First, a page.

Long-COVID codes in health record may dramatically underestimate its prevalence

Man working on electronic health record

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Long COVID is likely much more prevalent than indicated in electronic health record (EHR) diagnostic or referral codes, London School of Hygiene and Tropical Medicine researchers report in eClinicalMedicine.

The investigators analyzed National Health Service clinical data from more than 19 million adults in England on COVID-19 test results, hospitalizations, and vaccinations from November 2020 to January 2023. The aim was to detail trends in the documentation of 16 clinical codes tied to long COVID. Median follow-up was 2.2 years.

Codes didn't reflect all pandemic trends

A total of 55,465 patients were flagged for long COVID, with 20,025 diagnostic codes and 35,440 referral codes. The incidence of new long COVID rose steadily in the records during 2021, peaking in January 2022 and then declining. 

"The pattern of long COVID recording over time did peak at the same time as SARS-COV-2 infections at a national level, but did not reflect the decline in infections in early 2021 or the waves of infections in 2022," the study authors wrote.

In comparison, 2.1 million people self-reported having long COVID in the proactively sampled Office for National Statistics community infection survey in January 2023

"If we assume a crude 10% of SARS-CoV-2 infections result in long COVID, as elsewhere, and with approximately 20 million recorded infections in England the number of recorded long COVID cases in primary care is an order of magnitude below the estimated incidence of long COVID in England given the number of SARS-CoV-2 infections," the researchers wrote, meaning the true prevalence is 10 times higher.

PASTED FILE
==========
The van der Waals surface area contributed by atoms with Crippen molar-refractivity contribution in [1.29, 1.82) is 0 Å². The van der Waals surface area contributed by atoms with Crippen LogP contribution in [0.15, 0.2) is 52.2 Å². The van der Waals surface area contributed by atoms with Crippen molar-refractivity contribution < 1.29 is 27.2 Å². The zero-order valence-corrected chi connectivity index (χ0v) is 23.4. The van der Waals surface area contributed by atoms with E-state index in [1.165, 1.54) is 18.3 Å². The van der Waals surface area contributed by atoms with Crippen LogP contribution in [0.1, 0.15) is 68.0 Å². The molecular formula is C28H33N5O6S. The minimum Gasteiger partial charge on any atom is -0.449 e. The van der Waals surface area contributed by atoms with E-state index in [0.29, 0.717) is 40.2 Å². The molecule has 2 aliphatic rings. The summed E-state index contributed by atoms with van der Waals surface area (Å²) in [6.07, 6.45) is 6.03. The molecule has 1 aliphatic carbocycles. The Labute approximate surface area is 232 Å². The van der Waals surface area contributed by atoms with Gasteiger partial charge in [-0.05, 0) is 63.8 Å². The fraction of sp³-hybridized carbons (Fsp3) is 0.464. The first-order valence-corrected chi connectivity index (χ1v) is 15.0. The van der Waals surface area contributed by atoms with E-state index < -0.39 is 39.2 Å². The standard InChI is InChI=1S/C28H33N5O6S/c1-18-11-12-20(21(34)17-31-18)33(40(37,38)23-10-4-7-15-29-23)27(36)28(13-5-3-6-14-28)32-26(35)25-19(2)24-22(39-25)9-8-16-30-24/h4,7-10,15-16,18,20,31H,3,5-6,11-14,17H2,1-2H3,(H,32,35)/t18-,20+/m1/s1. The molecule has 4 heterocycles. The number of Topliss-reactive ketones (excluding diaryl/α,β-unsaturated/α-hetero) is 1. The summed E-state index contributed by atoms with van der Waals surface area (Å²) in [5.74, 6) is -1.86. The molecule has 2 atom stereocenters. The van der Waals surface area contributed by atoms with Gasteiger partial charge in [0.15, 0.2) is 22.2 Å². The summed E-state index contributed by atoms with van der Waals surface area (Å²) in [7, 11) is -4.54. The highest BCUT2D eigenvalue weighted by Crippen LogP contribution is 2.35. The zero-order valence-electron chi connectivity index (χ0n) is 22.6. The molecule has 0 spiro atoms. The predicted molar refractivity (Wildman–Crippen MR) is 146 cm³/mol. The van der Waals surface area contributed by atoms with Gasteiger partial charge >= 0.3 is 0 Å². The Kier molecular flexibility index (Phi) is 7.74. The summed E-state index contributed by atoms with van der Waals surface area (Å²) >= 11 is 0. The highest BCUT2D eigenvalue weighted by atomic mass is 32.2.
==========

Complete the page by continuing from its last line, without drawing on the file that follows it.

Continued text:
The rate of long COVID per 100,000 person-years was 177.5 in women and 100.5 in men. Most patients with a long-COVID code (59%) didn't have documentation of a positive SARS-CoV-2 test in the previous 12 weeks or more, and 6.5% were hospitalized.

"There were systematic differences between those with and without a positive test amongst all participants with a long COVID record: those with a previous positive test result were more likely to be female, older, from a more deprived IMD [index of multiple deprivation] quintile, vaccinated, and to have not been hospitalised with COVID-19," the team wrote.

Validation of outcome measures

Crude rates of long-COVID codes were highest for women, those aged 40 to 60 years, White patients, those with at least one underlying medical condition, and people who continued to take infection-prevention precautions because they were at high-risk for severe COVID-19. Crude rates of long-COVID records were lowest in recipients of at least three vaccine doses and lower in those who received an mRNA vaccine as their first dose. 

Our findings agree with previous work, that there are serious limitations with simply using EHR records as a measure of long COVID, and alternative approaches may be preferable.

But the raw rate of long-COVID codes was higher in those who received one or two vaccine doses. Also, crude rates of long COVID in the EHR depended on whether referral codes were included in the condition's definition.

"Our findings agree with previous work, that there are serious limitations with simply using EHR records as a measure of long COVID, and alternative approaches may be preferable," the investigators concluded. "However, our analysis highlights that these other methods may be limited as well, especially if they depend on a recorded positive SARS-CoV-2 test result, since we found systematic differences between those with long COVID recorded, with and without a positive test result."

The authors said that validation of outcome measures is needed to better capture long-COVID cases. "National survey data suggests that many people in the UK suffer with long COVID, but relatively few cases are recorded in primary care," they concluded. "We have shown that using EHR diagnostic or referral codes unfortunately has major limitations in identifying and ascertaining true cases and timing that severely limit its utility in shedding light on causal pathways to prevent or treat Long COVID."

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